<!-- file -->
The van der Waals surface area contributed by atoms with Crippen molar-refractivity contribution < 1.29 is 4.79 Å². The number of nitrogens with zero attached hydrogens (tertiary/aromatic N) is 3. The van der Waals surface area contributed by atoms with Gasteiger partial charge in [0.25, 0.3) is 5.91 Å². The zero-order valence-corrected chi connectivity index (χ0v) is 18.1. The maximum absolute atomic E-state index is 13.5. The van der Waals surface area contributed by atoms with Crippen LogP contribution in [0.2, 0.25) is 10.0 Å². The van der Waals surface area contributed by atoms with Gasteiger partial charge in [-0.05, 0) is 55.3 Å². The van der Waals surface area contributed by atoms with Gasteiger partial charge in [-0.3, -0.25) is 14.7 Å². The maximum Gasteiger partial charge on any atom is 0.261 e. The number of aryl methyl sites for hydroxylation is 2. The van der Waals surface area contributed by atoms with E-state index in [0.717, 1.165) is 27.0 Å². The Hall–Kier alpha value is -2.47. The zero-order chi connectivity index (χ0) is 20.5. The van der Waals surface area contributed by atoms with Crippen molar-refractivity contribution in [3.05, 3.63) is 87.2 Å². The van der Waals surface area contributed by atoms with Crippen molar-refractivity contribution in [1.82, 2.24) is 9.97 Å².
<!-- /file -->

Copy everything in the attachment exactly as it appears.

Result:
The van der Waals surface area contributed by atoms with Crippen molar-refractivity contribution < 1.29 is 4.79 Å². The number of nitrogens with zero attached hydrogens (tertiary/aromatic N) is 3. The van der Waals surface area contributed by atoms with Gasteiger partial charge in [0.25, 0.3) is 5.91 Å². The zero-order valence-corrected chi connectivity index (χ0v) is 18.1. The maximum absolute atomic E-state index is 13.5. The van der Waals surface area contributed by atoms with Crippen LogP contribution in [0.2, 0.25) is 10.0 Å². The van der Waals surface area contributed by atoms with Gasteiger partial charge in [-0.05, 0) is 55.3 Å². The van der Waals surface area contributed by atoms with Gasteiger partial charge in [-0.3, -0.25) is 14.7 Å². The maximum Gasteiger partial charge on any atom is 0.261 e. The number of aryl methyl sites for hydroxylation is 2. The van der Waals surface area contributed by atoms with E-state index in [0.717, 1.165) is 27.0 Å². The Hall–Kier alpha value is -2.47. The zero-order chi connectivity index (χ0) is 20.5. The van der Waals surface area contributed by atoms with Crippen molar-refractivity contribution in [3.05, 3.63) is 87.2 Å². The van der Waals surface area contributed by atoms with Crippen molar-refractivity contribution in [1.82, 2.24) is 9.97 Å².